The life-logging dataset was classified into six activity classes: 1—walking indoor, 2—walking outdoor, 3—driving outdoor, 4—sitting outdoor, 5—sitting indoor, 6—others (indoor class). There were not many (~4,000 records) sitting activities (either indoor or outdoor) classified from the dataset. The reason behind this is probably the variability in sitting positions and therefore most sitting activities were likely to have been classified as “others” (Fig 7). From the 142 individual participants analysed for this study, the average time per day spent on walking indoors is 22 minutes and 56 minutes on walking outdoors.

Fig 7. Distribution of the travel mode classes in the full data set of 139,254 lifelogging sensor readings.

Based on the collected sample of lifelogging data, the amount of time spent indoors increases with the amount of time spent outdoors (Fig 8), which means that the more people walk indoor, the more they walk outdoor as well. When looking at this relationship separately for men and women in different age groups various differences appear. For women under age 25 situation is opposite as they tend to walk less outdoor with an increase of indoor activities (Fig 9).

Fig 8. Relationship between indoor and outdoor walking activities.

Fig 9. Relationship between indoor and outdoor walking for different genders and age groups.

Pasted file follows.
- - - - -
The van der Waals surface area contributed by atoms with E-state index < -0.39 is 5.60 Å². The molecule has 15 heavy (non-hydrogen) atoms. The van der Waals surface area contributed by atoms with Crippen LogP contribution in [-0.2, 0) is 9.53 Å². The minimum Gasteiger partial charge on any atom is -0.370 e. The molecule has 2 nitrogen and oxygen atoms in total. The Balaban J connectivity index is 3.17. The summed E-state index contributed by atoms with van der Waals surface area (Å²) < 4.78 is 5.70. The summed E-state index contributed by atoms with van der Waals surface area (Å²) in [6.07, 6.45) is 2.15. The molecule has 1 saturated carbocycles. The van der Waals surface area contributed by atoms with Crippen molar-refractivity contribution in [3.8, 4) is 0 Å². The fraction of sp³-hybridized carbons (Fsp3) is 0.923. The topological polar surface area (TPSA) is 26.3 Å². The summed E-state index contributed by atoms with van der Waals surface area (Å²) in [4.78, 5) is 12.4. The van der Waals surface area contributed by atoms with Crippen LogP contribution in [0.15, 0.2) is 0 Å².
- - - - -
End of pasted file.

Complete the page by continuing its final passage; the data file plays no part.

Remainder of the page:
As the total time of activities per day may not give an entirely accurate representation (some people have 12h of recording per day whereas others recorded just 4h), Fig 10 shows the relationship between age and indoor walking as a percentage of total walking activity. Men in all age groups tend to walk more as a percentage of total walking activity whereas for women this behaviour varies according to age. From this we can infer that the percentage of indoor walking increases with age where the only exception are older women.

Fig 10. Percentage of indoor walking vs total walking per age group (1- under 25, 2–25–65 years old, 3–65+ years old).

Results—Disturbance index

Individual Disturbances were calculated only for the GPS data points where driving was detected as a travel mode, resulting in 26,652 movement locations across 5 road types (motorway, PST roads, residential, trunk and unclassified). The preliminary results show that there are differences between the levels of disturbance for men and women on different road types. It seems that on PST roads as well as residential roads the disturbance values seem to be higher both for men and women. Men have a slightly higher Disturbance Index than women in most of the road classes. It is also worth noting that for both men and women the levels of disturbance are lower on highways and trunk roads which are roads with higher speed limits and fewer interactions with potential external distractions and pedestrians (Fig 11).

Fig 11. Individual disturbance for men and women on different roads.

As traffic varies on the road during a day, there are also difference in the levels of disturbance between rush and non-rush hours periods. There does not seem to be a significant difference in driving behaviour for men and women in outside of rush hours periods but women have higher disturbance values when driving during the busier times (Figs 12 and 13)

Fig 12. Individual disturbance for men and women in different age groups.

Fig 13. Individual disturbance in rush hour (7:30–9:00am and 4:00–6:00pm) and non-rush hours periods.